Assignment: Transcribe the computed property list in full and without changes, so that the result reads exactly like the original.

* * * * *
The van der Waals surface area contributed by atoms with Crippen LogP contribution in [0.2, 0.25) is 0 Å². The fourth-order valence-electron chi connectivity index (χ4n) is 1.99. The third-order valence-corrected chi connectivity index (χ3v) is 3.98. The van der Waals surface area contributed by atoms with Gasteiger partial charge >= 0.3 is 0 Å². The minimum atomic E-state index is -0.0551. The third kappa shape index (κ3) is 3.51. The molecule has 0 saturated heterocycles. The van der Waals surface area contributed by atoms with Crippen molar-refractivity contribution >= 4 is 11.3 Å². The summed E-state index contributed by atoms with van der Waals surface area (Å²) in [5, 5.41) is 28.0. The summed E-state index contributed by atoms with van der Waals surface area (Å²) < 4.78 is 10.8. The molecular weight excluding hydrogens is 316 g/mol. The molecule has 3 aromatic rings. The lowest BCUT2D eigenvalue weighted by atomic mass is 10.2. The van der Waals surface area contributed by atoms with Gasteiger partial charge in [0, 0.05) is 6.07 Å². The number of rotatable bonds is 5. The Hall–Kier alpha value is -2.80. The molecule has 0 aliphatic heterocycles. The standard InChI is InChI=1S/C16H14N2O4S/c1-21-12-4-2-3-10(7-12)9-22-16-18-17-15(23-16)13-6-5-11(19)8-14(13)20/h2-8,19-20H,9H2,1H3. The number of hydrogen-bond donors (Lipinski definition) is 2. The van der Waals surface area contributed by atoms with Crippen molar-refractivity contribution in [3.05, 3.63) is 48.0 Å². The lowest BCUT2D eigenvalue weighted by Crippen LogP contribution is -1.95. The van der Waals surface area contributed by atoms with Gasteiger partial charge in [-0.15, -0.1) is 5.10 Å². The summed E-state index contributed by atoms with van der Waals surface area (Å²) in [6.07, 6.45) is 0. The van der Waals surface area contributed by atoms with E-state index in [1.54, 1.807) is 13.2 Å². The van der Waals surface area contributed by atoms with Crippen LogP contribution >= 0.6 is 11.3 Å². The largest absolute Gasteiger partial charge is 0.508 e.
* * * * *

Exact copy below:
The van der Waals surface area contributed by atoms with Crippen LogP contribution in [0.2, 0.25) is 0 Å². The fourth-order valence-electron chi connectivity index (χ4n) is 1.99. The third-order valence-corrected chi connectivity index (χ3v) is 3.98. The van der Waals surface area contributed by atoms with Gasteiger partial charge >= 0.3 is 0 Å². The minimum atomic E-state index is -0.0551. The third kappa shape index (κ3) is 3.51. The molecule has 0 saturated heterocycles. The van der Waals surface area contributed by atoms with Crippen molar-refractivity contribution >= 4 is 11.3 Å². The summed E-state index contributed by atoms with van der Waals surface area (Å²) in [5, 5.41) is 28.0. The summed E-state index contributed by atoms with van der Waals surface area (Å²) < 4.78 is 10.8. The molecular weight excluding hydrogens is 316 g/mol. The molecule has 3 aromatic rings. The lowest BCUT2D eigenvalue weighted by atomic mass is 10.2. The van der Waals surface area contributed by atoms with Gasteiger partial charge in [0, 0.05) is 6.07 Å². The number of rotatable bonds is 5. The Hall–Kier alpha value is -2.80. The molecule has 0 aliphatic heterocycles. The standard InChI is InChI=1S/C16H14N2O4S/c1-21-12-4-2-3-10(7-12)9-22-16-18-17-15(23-16)13-6-5-11(19)8-14(13)20/h2-8,19-20H,9H2,1H3. The number of hydrogen-bond donors (Lipinski definition) is 2. The van der Waals surface area contributed by atoms with Crippen molar-refractivity contribution in [3.05, 3.63) is 48.0 Å². The lowest BCUT2D eigenvalue weighted by Crippen LogP contribution is -1.95. The van der Waals surface area contributed by atoms with Gasteiger partial charge in [-0.15, -0.1) is 5.10 Å². The summed E-state index contributed by atoms with van der Waals surface area (Å²) in [6.07, 6.45) is 0. The van der Waals surface area contributed by atoms with E-state index in [1.54, 1.807) is 13.2 Å². The van der Waals surface area contributed by atoms with Crippen LogP contribution >= 0.6 is 11.3 Å². The largest absolute Gasteiger partial charge is 0.508 e.